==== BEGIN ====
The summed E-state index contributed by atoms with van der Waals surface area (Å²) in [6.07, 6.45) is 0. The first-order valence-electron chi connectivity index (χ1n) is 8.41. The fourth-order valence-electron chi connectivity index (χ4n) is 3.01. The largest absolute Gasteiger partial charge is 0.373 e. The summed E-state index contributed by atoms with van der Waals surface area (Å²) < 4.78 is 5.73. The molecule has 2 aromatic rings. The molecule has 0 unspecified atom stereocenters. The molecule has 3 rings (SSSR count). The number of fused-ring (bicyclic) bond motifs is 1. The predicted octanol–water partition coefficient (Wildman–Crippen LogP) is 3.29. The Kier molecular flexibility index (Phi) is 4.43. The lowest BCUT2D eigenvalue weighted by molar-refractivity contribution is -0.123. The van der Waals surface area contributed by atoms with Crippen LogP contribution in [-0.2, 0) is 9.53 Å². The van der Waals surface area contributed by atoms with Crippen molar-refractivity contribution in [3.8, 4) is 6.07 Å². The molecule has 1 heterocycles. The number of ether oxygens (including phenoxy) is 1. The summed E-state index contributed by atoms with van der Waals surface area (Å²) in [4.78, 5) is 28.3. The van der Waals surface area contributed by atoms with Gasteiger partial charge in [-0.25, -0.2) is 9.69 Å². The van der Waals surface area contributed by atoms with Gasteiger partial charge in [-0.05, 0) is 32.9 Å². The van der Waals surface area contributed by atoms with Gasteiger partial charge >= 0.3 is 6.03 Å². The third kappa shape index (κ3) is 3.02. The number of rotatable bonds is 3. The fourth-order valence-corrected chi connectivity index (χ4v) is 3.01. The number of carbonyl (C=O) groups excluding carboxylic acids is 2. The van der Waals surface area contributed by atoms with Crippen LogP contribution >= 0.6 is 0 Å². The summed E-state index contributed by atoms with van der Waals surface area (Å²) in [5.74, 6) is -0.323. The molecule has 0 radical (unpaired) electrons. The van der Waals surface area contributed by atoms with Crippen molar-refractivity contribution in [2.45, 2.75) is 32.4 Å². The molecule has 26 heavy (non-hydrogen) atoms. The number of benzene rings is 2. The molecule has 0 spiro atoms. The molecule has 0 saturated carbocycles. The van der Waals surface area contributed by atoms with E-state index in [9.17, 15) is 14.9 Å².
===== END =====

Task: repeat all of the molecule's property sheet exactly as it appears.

The summed E-state index contributed by atoms with van der Waals surface area (Å²) in [6.07, 6.45) is 0. The first-order valence-electron chi connectivity index (χ1n) is 8.41. The fourth-order valence-electron chi connectivity index (χ4n) is 3.01. The largest absolute Gasteiger partial charge is 0.373 e. The summed E-state index contributed by atoms with van der Waals surface area (Å²) < 4.78 is 5.73. The molecule has 2 aromatic rings. The molecule has 0 unspecified atom stereocenters. The molecule has 3 rings (SSSR count). The number of fused-ring (bicyclic) bond motifs is 1. The predicted octanol–water partition coefficient (Wildman–Crippen LogP) is 3.29. The Kier molecular flexibility index (Phi) is 4.43. The lowest BCUT2D eigenvalue weighted by molar-refractivity contribution is -0.123. The van der Waals surface area contributed by atoms with Crippen LogP contribution in [-0.2, 0) is 9.53 Å². The van der Waals surface area contributed by atoms with Crippen molar-refractivity contribution in [3.8, 4) is 6.07 Å². The molecule has 1 heterocycles. The number of ether oxygens (including phenoxy) is 1. The summed E-state index contributed by atoms with van der Waals surface area (Å²) in [4.78, 5) is 28.3. The van der Waals surface area contributed by atoms with Gasteiger partial charge in [-0.25, -0.2) is 9.69 Å². The van der Waals surface area contributed by atoms with Gasteiger partial charge in [-0.05, 0) is 32.9 Å². The van der Waals surface area contributed by atoms with Gasteiger partial charge >= 0.3 is 6.03 Å². The third kappa shape index (κ3) is 3.02. The number of rotatable bonds is 3. The fourth-order valence-corrected chi connectivity index (χ4v) is 3.01. The number of carbonyl (C=O) groups excluding carboxylic acids is 2. The van der Waals surface area contributed by atoms with Crippen LogP contribution >= 0.6 is 0 Å². The summed E-state index contributed by atoms with van der Waals surface area (Å²) in [5.74, 6) is -0.323. The molecule has 0 radical (unpaired) electrons. The van der Waals surface area contributed by atoms with Crippen molar-refractivity contribution in [2.45, 2.75) is 32.4 Å². The molecule has 26 heavy (non-hydrogen) atoms. The number of benzene rings is 2. The molecule has 0 spiro atoms. The molecule has 0 saturated carbocycles. The van der Waals surface area contributed by atoms with E-state index in [9.17, 15) is 14.9 Å².